Hop Protocol Agrees to Fee Switch for DAO Funding and Public Goods

TLDR: Hop protocol will in future use fees to support the costs of running the DAO while directing 10% of those fees to (non Hop affiliated) public-goods funding.

Hop is a protocol that "allows users to send tokens from one rollup to another almost immediately" through its "scalable rollup-to-rollup general token bridge." While the protocol first went live on mainnet in July of 2021, a number of improvements to both its service and its governance process were recently introduced to the DAO. In December of 2022, Chris Whinfrey wrote post in the forums that guided community members to three requests-for-comment that would significantly affect Hop's future. One of these RFCs pointed to the protocol roadmap; another sought comment on a plan for protocol fees and public goods funding. Both plans were recently overwhelmingly approved in Snapshot polls. We'll take a closer look at the latter proposal below.

The Proposal: HIP-16 Fees and a Commitment to Public Goods Funding

Fees have long existed in HOP — Whinfrey says that $7m have been collected so far — but they have been given only to supply-side participants (such as AMM liquidity providers). With the development of v2 of HOP, there is now an opportunity to build in a protocol "fee switch" — which could help pay for the some of the costs of running the DAO: "Even a small protocol fee would provide significant funding to help cover general DAO expenses such as development costs, grant programs, foundation costs, and more." It also provides an opening to decide whether to "to enshrine a commitment to public goods funding directly into the protocol."

"We wouldn’t be here today if it weren’t for Ethereum and the many other public goods that exist because of the Ethereum community. Diverting a portion of fees would allow Hop to give back to the Ethereum community and the broader world perpetually through public goods funding."

The proposal intends to include a fee switch for each of the DAO-produced modules, with 10% of those fees set aside for public goods "outside of the immediate Hop ecosystem."

Request for Comment
Request for Comment

Discussion of the proposal was generally very supportive, with several pertinent questions raised. Should legal advice be sought sooner rather than later? How exactly will the public goods funding be enacted -- by automatically sending a portion of the fees to a specific external address, similar to Gitcoin's Matching Grant Pool or Optimism's Retroactive Public Goods funding account? The DAO will have to decide; as Lefteris Karapetsas commented, there will need to be "a way to keep agency over which system to use."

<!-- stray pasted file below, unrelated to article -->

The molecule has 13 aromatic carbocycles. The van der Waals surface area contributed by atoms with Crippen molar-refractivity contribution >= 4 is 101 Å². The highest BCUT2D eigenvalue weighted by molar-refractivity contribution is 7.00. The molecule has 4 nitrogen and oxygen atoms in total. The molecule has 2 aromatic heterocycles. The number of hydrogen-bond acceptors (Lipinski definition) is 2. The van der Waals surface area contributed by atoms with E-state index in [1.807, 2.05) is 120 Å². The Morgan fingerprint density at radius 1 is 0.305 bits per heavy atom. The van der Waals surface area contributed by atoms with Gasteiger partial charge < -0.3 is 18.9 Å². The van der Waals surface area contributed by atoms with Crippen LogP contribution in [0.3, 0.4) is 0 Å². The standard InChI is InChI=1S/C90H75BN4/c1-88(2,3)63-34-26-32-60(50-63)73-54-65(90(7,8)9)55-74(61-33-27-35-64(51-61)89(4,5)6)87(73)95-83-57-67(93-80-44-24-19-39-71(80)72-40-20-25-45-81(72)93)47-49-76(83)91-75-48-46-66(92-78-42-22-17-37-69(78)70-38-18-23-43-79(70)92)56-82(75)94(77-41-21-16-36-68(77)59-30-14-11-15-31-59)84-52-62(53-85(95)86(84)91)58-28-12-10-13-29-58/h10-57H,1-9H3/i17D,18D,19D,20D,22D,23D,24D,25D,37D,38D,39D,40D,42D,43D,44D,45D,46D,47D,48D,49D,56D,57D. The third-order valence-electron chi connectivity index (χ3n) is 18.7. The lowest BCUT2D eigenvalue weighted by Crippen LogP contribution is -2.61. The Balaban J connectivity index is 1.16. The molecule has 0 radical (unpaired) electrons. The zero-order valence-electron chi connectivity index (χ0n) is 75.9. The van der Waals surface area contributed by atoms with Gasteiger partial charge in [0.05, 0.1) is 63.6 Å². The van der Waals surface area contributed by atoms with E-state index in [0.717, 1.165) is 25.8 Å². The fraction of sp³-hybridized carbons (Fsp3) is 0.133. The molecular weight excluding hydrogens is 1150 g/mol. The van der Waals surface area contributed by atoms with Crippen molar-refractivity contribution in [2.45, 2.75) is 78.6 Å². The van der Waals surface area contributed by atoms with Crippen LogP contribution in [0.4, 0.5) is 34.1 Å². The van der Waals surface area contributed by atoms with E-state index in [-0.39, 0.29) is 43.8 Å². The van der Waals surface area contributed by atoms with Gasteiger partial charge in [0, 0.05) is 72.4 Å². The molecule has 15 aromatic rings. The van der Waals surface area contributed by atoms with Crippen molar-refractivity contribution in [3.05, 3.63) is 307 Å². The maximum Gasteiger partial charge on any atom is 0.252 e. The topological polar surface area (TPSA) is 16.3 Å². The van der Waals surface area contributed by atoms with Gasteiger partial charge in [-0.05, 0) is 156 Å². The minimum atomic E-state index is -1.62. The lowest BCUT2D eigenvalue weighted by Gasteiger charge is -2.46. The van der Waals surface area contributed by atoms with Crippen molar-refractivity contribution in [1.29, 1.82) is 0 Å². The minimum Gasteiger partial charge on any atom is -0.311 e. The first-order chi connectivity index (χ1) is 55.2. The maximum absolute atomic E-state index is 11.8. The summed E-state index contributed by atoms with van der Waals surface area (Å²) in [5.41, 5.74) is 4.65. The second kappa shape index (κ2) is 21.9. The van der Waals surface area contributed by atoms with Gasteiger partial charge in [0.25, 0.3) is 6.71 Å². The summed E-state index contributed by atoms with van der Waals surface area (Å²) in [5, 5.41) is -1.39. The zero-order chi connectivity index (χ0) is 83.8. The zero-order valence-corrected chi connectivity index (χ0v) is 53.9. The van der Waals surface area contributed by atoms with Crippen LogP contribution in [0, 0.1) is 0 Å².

Voting ended on January 24, 2023 with almost 100% voting "Yes" and 691 addresses participating.

Governance Process

Hop’s standard governance process was recently updated with the passing of proposal on January 10. Where the previous process followed the familiar path of request-for-comment post ➡️ Snapshot temp-check ➡️ on-chain proposal, the new framework (discussed here) allows for certain small actions to take place without a vote of any kind as well as for Snapshot-only Hop Improvement Proposals (HIPs). The Snapshot proposal to update the governance process states that “this HIP is the first to be governed by its own proposal and would also fall into [the category] for which only a Snapshot vote is necessary.” The proposal discussed above similarly requires only a Snapshot vote. HOP is the governance token through which DAO members can participate in such governance.

The Big Picture

We’ve seen that discussions of fee-switches — no matter what their purpose — can be very fraught, as with Uniswap. That a proposal to introduce a fee switch and direct a portion of it to public goods funding went over so smoothly here with the HOP DAO is unusual. Of course, the comparison is apples to oranges: Uniswap is a massive DEX that would be introducing a fee while Hop is much smaller in scale and intends to redirect an existing fee. This is nevertheless an example of the timeliness of design changes: earlier is often better — though in this industry it is sometimes impossible to anticipate what challenges might be faced (or opportunities presented) even over the relatively short course of year. Hop has moved early enough, it appears, and is doing its part to keep the public-goods flywheel running.

We’ll be tracking this proposal activity closely at Boardroom. Follow our newsletter to stay up to date. If you’re a voter in a protocol, make sure to check out Boardroom Portal.


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